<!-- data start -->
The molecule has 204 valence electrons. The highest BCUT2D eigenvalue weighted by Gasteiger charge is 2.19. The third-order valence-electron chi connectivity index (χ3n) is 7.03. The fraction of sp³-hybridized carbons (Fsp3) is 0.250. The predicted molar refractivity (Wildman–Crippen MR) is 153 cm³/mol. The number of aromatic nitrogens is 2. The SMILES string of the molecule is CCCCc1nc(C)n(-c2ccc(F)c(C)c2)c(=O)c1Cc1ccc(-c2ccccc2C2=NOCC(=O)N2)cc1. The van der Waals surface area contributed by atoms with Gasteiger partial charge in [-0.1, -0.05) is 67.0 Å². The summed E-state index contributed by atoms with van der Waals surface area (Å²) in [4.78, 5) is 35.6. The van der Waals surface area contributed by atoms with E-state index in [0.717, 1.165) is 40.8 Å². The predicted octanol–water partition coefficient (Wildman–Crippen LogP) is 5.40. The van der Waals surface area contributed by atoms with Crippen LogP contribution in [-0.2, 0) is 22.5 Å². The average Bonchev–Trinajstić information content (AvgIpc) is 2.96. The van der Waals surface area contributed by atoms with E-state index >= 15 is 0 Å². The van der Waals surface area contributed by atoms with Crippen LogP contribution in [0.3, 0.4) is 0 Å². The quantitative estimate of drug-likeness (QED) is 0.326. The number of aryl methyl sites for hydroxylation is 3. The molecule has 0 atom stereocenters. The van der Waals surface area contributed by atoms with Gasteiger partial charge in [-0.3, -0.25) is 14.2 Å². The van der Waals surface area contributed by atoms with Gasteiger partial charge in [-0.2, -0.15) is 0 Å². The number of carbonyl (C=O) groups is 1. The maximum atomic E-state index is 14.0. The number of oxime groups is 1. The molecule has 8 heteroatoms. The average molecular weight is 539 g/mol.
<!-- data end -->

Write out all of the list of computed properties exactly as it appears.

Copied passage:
The molecule has 204 valence electrons. The highest BCUT2D eigenvalue weighted by Gasteiger charge is 2.19. The third-order valence-electron chi connectivity index (χ3n) is 7.03. The fraction of sp³-hybridized carbons (Fsp3) is 0.250. The predicted molar refractivity (Wildman–Crippen MR) is 153 cm³/mol. The number of aromatic nitrogens is 2. The SMILES string of the molecule is CCCCc1nc(C)n(-c2ccc(F)c(C)c2)c(=O)c1Cc1ccc(-c2ccccc2C2=NOCC(=O)N2)cc1. The van der Waals surface area contributed by atoms with Gasteiger partial charge in [-0.1, -0.05) is 67.0 Å². The summed E-state index contributed by atoms with van der Waals surface area (Å²) in [4.78, 5) is 35.6. The van der Waals surface area contributed by atoms with E-state index in [0.717, 1.165) is 40.8 Å². The predicted octanol–water partition coefficient (Wildman–Crippen LogP) is 5.40. The van der Waals surface area contributed by atoms with Crippen LogP contribution in [-0.2, 0) is 22.5 Å². The average Bonchev–Trinajstić information content (AvgIpc) is 2.96. The van der Waals surface area contributed by atoms with E-state index >= 15 is 0 Å². The van der Waals surface area contributed by atoms with Crippen LogP contribution in [0.3, 0.4) is 0 Å². The quantitative estimate of drug-likeness (QED) is 0.326. The number of aryl methyl sites for hydroxylation is 3. The molecule has 0 atom stereocenters. The van der Waals surface area contributed by atoms with Gasteiger partial charge in [-0.3, -0.25) is 14.2 Å². The van der Waals surface area contributed by atoms with Gasteiger partial charge in [-0.2, -0.15) is 0 Å². The number of carbonyl (C=O) groups is 1. The maximum atomic E-state index is 14.0. The number of oxime groups is 1. The molecule has 8 heteroatoms. The average molecular weight is 539 g/mol.